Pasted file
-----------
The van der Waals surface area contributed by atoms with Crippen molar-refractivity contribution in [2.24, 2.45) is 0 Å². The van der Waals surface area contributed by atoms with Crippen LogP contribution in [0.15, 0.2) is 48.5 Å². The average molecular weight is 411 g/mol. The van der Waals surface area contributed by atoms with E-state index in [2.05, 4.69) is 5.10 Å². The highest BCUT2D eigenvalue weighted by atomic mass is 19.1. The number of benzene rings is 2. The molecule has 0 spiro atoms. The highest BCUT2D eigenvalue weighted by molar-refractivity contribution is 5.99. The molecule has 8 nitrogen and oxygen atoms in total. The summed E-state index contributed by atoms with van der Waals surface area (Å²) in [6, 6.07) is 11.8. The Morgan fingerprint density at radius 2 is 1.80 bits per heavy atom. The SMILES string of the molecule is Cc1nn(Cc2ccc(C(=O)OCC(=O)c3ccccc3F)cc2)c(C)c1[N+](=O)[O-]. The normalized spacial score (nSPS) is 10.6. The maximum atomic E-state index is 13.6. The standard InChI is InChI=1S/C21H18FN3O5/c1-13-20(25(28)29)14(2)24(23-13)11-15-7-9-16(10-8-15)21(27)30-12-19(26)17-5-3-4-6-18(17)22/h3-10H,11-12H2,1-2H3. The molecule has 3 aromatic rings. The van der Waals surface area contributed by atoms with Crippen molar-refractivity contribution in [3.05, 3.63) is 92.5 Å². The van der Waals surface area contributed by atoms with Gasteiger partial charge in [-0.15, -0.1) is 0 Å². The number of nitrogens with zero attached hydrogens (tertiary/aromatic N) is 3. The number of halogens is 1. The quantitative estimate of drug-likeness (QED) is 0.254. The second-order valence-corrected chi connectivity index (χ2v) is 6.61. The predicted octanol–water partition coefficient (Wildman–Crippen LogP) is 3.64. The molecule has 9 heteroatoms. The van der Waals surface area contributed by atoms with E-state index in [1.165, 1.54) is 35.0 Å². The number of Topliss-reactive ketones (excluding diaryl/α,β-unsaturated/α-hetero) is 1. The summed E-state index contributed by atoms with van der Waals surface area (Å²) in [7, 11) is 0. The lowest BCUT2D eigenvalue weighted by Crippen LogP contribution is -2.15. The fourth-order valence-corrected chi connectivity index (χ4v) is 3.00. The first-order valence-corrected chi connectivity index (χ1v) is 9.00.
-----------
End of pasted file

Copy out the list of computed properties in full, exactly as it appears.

The van der Waals surface area contributed by atoms with Crippen molar-refractivity contribution in [2.24, 2.45) is 0 Å². The van der Waals surface area contributed by atoms with Crippen LogP contribution in [0.15, 0.2) is 48.5 Å². The average molecular weight is 411 g/mol. The van der Waals surface area contributed by atoms with E-state index in [2.05, 4.69) is 5.10 Å². The highest BCUT2D eigenvalue weighted by atomic mass is 19.1. The number of benzene rings is 2. The molecule has 0 spiro atoms. The highest BCUT2D eigenvalue weighted by molar-refractivity contribution is 5.99. The molecule has 8 nitrogen and oxygen atoms in total. The summed E-state index contributed by atoms with van der Waals surface area (Å²) in [6, 6.07) is 11.8. The Morgan fingerprint density at radius 2 is 1.80 bits per heavy atom. The SMILES string of the molecule is Cc1nn(Cc2ccc(C(=O)OCC(=O)c3ccccc3F)cc2)c(C)c1[N+](=O)[O-]. The normalized spacial score (nSPS) is 10.6. The maximum atomic E-state index is 13.6. The standard InChI is InChI=1S/C21H18FN3O5/c1-13-20(25(28)29)14(2)24(23-13)11-15-7-9-16(10-8-15)21(27)30-12-19(26)17-5-3-4-6-18(17)22/h3-10H,11-12H2,1-2H3. The molecule has 3 aromatic rings. The van der Waals surface area contributed by atoms with Crippen molar-refractivity contribution in [3.05, 3.63) is 92.5 Å². The van der Waals surface area contributed by atoms with Gasteiger partial charge in [-0.15, -0.1) is 0 Å². The number of nitrogens with zero attached hydrogens (tertiary/aromatic N) is 3. The number of halogens is 1. The quantitative estimate of drug-likeness (QED) is 0.254. The second-order valence-corrected chi connectivity index (χ2v) is 6.61. The predicted octanol–water partition coefficient (Wildman–Crippen LogP) is 3.64. The molecule has 9 heteroatoms. The van der Waals surface area contributed by atoms with E-state index in [1.165, 1.54) is 35.0 Å². The number of Topliss-reactive ketones (excluding diaryl/α,β-unsaturated/α-hetero) is 1. The summed E-state index contributed by atoms with van der Waals surface area (Å²) in [7, 11) is 0. The lowest BCUT2D eigenvalue weighted by Crippen LogP contribution is -2.15. The fourth-order valence-corrected chi connectivity index (χ4v) is 3.00. The first-order valence-corrected chi connectivity index (χ1v) is 9.00.